• Available scientific evidence points to a positive association between the use of infant formula mixed with fluoridated water and mild fluorosis.4,5,7,9 However, when these studies were conducted, fluoridation levels in drinking water were greater than that of today in the US (1 mg/L with a temperature-based range of 0.7-1.2 mg/L from 1962 to 2015, but now standardized at 0.7 mg/L). Therefore, the odds and significance of the association is likely smaller today.
  • Systemically and topically available fluoride helps make children’s teeth more resistant to dental caries.10,11 Dental caries has lifelong oral health consequences and negative impact for oral health-related quality of life (OHRQoL),11 while mild enamel fluorosis, a subtle cosmetic change to the enamel, has reportedly none to even a positive effect for one’s OHRQoL.12,13
  • The use of ready-to-feed formula or liquid or powdered concentrate formula mixed with either low-fluoride or fluoride-free water (i.e. deionized, purified, demineralized, distilled water, or water produced through reverse osmosis) would reduce fluoride intake from infant formula but would not eliminate the risk of fluorosis development.8

Systematic review on this topic:  

Hujoel PP et al. (JADA. 2009)4

The authors identified 19 original studies (combined data for approximately 17,429 subjects with ages ranging from 2-17 years) for a systematic review regarding the risk of developing enamel fluorosis associated with use of infant formula. Of 19 studies, 18 were retrospective, and authors noted a wide range of limitations in infant formula data such as unknown types and frequency of formula consumption. None of the study reported data regarding quantity of infant formula consumed or the fluoride level of the infant formula measured at the time of consumption. On the basis of 17 studies that reported odds ratios (OR), infant formula consumption was associated with a higher prevalence of enamel fluorosis in the permanent dentition (summary OR=1.8, 95% CI=1.4–2.3). There was significant heterogeneity among studies (I2=66 percent, p<.0001) and evidence of publication bias (by Egger test, P =.002). A meta-regression analysis indicated that the reported fluorosis risk associated with infant formula consumption increased significantly as the fluoride in the water supply increased (OR 1.05, 95 percent CI 1.02–1.09). Authors could not determine whether liquid or powder infant formula with or without reconstitution affected fluorosis risk differently, as only a few studies provided such detailed information, or if it was the fluoride in the infant formula that caused the fluorosis ruling out other explanations.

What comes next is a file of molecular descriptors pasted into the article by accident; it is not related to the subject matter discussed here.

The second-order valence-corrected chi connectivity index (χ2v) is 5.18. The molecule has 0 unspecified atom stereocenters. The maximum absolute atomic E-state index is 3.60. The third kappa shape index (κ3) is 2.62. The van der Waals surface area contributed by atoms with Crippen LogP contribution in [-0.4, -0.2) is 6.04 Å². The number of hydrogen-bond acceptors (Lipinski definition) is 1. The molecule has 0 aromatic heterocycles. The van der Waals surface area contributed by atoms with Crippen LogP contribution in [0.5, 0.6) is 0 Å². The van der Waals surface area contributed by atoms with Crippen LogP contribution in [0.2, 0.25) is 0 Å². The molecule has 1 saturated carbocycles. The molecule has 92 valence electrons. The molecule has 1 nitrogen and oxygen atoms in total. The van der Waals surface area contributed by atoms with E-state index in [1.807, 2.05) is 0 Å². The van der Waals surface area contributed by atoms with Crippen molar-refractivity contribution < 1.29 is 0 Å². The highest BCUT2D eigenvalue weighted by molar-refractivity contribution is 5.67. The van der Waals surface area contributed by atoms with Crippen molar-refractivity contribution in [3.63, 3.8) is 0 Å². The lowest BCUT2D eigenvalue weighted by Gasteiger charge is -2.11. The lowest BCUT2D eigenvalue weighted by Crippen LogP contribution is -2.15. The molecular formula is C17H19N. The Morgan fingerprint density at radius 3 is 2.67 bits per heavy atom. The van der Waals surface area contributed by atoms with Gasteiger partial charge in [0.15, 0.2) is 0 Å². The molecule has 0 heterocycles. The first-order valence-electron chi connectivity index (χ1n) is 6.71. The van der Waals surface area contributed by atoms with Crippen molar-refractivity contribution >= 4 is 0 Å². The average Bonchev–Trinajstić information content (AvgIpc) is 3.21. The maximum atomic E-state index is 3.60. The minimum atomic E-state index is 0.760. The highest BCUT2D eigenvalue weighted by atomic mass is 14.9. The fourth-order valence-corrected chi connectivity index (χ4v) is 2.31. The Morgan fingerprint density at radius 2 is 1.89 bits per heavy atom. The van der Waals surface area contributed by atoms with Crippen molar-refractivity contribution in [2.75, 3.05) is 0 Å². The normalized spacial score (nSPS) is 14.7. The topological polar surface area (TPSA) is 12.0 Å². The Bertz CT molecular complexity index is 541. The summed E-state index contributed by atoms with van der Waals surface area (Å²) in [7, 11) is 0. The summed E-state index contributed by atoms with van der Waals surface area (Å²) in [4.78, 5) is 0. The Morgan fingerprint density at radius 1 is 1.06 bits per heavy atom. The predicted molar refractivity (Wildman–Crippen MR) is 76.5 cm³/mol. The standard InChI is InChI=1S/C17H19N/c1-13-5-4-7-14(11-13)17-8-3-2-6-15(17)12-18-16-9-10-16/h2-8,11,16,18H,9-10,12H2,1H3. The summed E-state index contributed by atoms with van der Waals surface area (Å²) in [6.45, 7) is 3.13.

Reference

  1. AAP Section on Breastfeeding. Policy statement on breastfeeding and the use of human milk. Pediatrics. 2012;129(3):e827-41
  2. Centers of Disease Control and Prevention. Breastfeeding Report Card. United States/ 2014. Available at https://www.cdc.gov/breastfeeding/pdf/2014breastfeedingreportcard.pdf
  3. Koparal E, Ertugrul F, Oztekin K. Fluoride levels in breast milk and infant foods. J Clin Pediatr Dent. 2000;24(4):299-302
  4. Hujoel PP, Zina LG, Moimaz AS, Cunha-Cruz J. Infant formula and enamel fluorosis. A systematic review. JADA. 2009;140(7):841-54
  5. Siew C, Strock S, RIstic H et al. Assessing a potential risk factor for enamel fluorosis. A preliminary evaluation of fluoride content in infant formulas. JADA. 2009;140(10):1228-36
  6. Institute of Medicine. Dietary reference intakes for calcium, phosophorus, magnesium, vitamin D, and fluoride. Washington, DC. National Academies Press. 1997.
  7. Levy SM. Broffitt B, Marshall TA et al. Associations between fluorosis of permanent incisors and fluoride intake from infant formula, other dietary sources and dentifrice during early childhood. JADA. 2010;141(10):1190-1201
  8. Berg J, Gerweck C, Hujoel PP et al. Evidence-based clinical recommendations regarding fluoride intake from reconstituted infant formula and enamel fluorosis. JADA. 2011;142(1):79-87
  9. Do LG, Levy SM, Spencer AJ. Association between infant formula feeding and dental fluorosis and caries in Australian children. J Public Health Dent. 2012;72:112-121
  10. Adair SM, Bowen WH, Burt BA et al. Recommendations for using fluoride to prevent and control dental caries in the United States. MMWR. 2001;50(RR14):1-42
  11. Iida H, Kumar JV. The association between enamel fluorosis and dental caries in US school children. JADA. 2009;140:855-62
  12. Onoriobe U, Rozier RG, Cantrell J, King RS. Effects of enamel fluorosis and dental caries on Quality of Life. J Dent Res. 2014;93(10):972-9
  13. Chankanka O, Levy SM, Warren JJ et al. A literature review of aesthetic perceptions of dental fluorosis and relatinships with psychosocial aspects/oral health-related quality of life. Community Dent Oral Epidemiol. 2010;38:97-109

 

Topic Summary Last Updated September 16, 2016